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Cardiff and Vale Recovery & Wellbeing College Launches Offering Free Courses


Cardiff and Vale University Health Board (UHB) has launched its Recovery & Wellbeing College. Free courses on a range of mental health and wellbeing topics are available to people who are currently using or have used mental health services, their carers and mental health workers in the Health Board, Local Authority or Charitable Sector.

Underpinned by the principles of recovery and co-production, the Recovery & Wellbeing College is flexible and has an educational focus, with the promotion of wellbeing at its core. Individuals are invited to enrol as students on courses that will take place online or in person, at venues across Cardiff and the Vale where social distancing can be accommodated. All of the courses provided are co-produced by people with lived experience of mental health issues and mental health services. Upcoming courses include; Better Sleep During COVID, Understanding Psychosis, and Discovering Self-Compassion.

Annie Procter, Mental Health Clinical Board Director at Cardiff and Vale UHB, said: ‘We are thrilled to have launched our Recovery & Wellbeing College with its rich timetable of free courses. This is a fantastic extension to the mental health services available across Cardiff and Vale UHB – allowing people to understand more about mental health issues to better aid recovery and wellbeing. I’d encourage people to sign up to the fantastic range of courses on offer.”

In the UK, Recovery Colleges are growing in numbers and in the scope of courses they offer. The Cardiff and Vale Recovery & Wellbeing College promotes the training and employment of Peer Workers who have lived experience of mental health challenges and using services. It is widely acknowledged that Peer Support is effective in improving the mental health of people using mental health services. Evaluations of Recovery Colleges show they are extremely popular amongst those who use them - students tend to become less reliant on community mental health services (Centre for Mental Health 2012) and the skills of staff who attend courses are considerably improved (Perkins R, Meddings S, Williams S, Repper J 2018). With funding from the Welsh Government, Cardiff and Vale UHB has developed the Cardiff and Vale Recovery & Wellbeing College as an additional provision for service users, staff and carers, to promote peer involvement and to root recovery into daily practice and language.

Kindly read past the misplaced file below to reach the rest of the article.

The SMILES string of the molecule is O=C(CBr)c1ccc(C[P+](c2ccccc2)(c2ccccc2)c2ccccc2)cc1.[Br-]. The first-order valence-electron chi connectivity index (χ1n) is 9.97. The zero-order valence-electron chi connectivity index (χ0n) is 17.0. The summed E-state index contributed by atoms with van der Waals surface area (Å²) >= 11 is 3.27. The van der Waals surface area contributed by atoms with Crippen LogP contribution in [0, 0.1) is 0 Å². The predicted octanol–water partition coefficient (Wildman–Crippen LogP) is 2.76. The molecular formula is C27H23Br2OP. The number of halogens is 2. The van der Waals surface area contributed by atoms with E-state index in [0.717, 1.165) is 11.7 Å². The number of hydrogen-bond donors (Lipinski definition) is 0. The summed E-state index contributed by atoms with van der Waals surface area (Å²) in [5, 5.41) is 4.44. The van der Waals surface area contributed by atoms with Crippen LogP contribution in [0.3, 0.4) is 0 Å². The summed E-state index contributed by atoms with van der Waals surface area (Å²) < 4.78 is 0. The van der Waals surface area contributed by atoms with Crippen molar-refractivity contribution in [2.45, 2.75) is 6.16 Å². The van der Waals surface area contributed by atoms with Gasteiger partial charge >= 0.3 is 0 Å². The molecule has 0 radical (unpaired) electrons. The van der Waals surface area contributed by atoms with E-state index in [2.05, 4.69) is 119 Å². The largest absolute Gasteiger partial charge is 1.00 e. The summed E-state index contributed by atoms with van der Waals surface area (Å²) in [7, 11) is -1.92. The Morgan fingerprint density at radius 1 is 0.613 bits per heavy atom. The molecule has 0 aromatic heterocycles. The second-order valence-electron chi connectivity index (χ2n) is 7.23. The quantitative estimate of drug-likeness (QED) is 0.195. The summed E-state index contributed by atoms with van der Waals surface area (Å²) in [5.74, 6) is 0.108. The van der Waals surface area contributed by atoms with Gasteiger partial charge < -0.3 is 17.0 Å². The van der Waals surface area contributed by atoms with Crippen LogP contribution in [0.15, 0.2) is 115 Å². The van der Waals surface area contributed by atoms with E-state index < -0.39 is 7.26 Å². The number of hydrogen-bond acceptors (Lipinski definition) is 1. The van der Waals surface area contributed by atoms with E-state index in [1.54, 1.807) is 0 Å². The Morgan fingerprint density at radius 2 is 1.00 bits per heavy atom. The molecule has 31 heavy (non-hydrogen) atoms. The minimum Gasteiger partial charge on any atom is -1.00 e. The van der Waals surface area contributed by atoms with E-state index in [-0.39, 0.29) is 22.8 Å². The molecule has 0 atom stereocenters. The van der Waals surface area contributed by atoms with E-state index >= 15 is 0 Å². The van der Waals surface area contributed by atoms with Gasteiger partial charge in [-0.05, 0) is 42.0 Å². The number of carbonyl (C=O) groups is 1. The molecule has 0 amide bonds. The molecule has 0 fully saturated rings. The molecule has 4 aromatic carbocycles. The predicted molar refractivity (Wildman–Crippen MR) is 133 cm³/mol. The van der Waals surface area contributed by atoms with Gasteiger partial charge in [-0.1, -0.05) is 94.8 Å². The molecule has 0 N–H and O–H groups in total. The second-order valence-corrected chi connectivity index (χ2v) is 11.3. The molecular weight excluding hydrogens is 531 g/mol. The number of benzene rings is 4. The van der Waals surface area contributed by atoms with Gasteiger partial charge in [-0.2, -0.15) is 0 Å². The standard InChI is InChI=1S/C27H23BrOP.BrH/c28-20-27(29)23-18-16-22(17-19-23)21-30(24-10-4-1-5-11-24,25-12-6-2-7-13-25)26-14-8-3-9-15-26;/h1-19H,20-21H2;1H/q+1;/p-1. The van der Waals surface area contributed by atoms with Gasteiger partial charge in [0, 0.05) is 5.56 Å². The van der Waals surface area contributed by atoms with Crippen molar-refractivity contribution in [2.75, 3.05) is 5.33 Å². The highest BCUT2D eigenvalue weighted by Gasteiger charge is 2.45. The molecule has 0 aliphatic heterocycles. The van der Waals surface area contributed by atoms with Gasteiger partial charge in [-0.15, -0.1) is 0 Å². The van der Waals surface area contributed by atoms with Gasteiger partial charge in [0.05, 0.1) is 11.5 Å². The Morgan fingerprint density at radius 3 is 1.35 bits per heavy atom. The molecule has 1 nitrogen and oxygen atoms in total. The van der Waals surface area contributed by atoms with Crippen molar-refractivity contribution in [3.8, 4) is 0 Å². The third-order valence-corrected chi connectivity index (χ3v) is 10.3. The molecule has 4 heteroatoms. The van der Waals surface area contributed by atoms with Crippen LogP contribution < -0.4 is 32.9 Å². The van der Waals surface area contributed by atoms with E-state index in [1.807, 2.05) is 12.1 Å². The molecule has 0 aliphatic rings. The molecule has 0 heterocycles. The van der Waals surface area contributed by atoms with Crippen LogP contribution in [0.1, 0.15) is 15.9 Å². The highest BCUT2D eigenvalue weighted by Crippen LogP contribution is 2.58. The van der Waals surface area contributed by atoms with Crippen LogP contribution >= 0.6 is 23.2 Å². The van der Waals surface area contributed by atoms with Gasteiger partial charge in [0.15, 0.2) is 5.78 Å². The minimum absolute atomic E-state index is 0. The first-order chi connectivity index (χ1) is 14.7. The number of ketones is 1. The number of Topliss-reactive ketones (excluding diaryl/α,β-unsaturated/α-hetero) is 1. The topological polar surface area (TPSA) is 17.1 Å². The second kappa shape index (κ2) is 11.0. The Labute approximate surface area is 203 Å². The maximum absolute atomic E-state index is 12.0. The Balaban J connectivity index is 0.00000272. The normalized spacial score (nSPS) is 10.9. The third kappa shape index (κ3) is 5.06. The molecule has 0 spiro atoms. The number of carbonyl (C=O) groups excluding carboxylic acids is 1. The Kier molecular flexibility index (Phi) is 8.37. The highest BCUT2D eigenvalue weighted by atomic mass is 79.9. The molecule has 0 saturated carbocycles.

The Cardiff and Vale Recovery & Wellbeing College launched with a virtual event where the Autumn Prospectus was unveiled. Plans were also confirmed to further expand the offering of courses available in the spring term.


Dan Crossland Recovery & Wellbeing College Project Lead, said:” The journey to this point has involved service users, carers, Third Sector agencies and staff groups from different disciplines throughout – pooling fantastic expertise to bolster our offering. By working collaboratively we are able to provide a wide range of courses that benefit as many of our service users as possible.”

“The college has already run pilot courses and the appetite for training, education and engagement with students has been excellent. One of the things that has stood out to me most is the openness of students to talk about their mental health whether from staff, service user or carer backgrounds, it’s really refreshing to see barriers being broken down. Mental health and wellbeing are so important, especially with the additional pressures placed on individuals through social distancing measures. The team is really looking forward to welcoming new students as part of our official launch,” added Hannah Morland-Jones, Recovery & Wellbeing College Peer Lead.

The Recovery & Wellbeing College has partnered with mental health charities and organisations across Cardiff and the Vale of Glamorgan to deliver a diverse range of courses in addition to existing services. The college is delighted to be able to forge these partnerships and is hoping to develop many more with groups that would like to support the Recovery College model of co-production and accessibility. There are courses this autumn term supported by Diverse Cymru and Growing Space. More information on the new timetable of courses is available on the website

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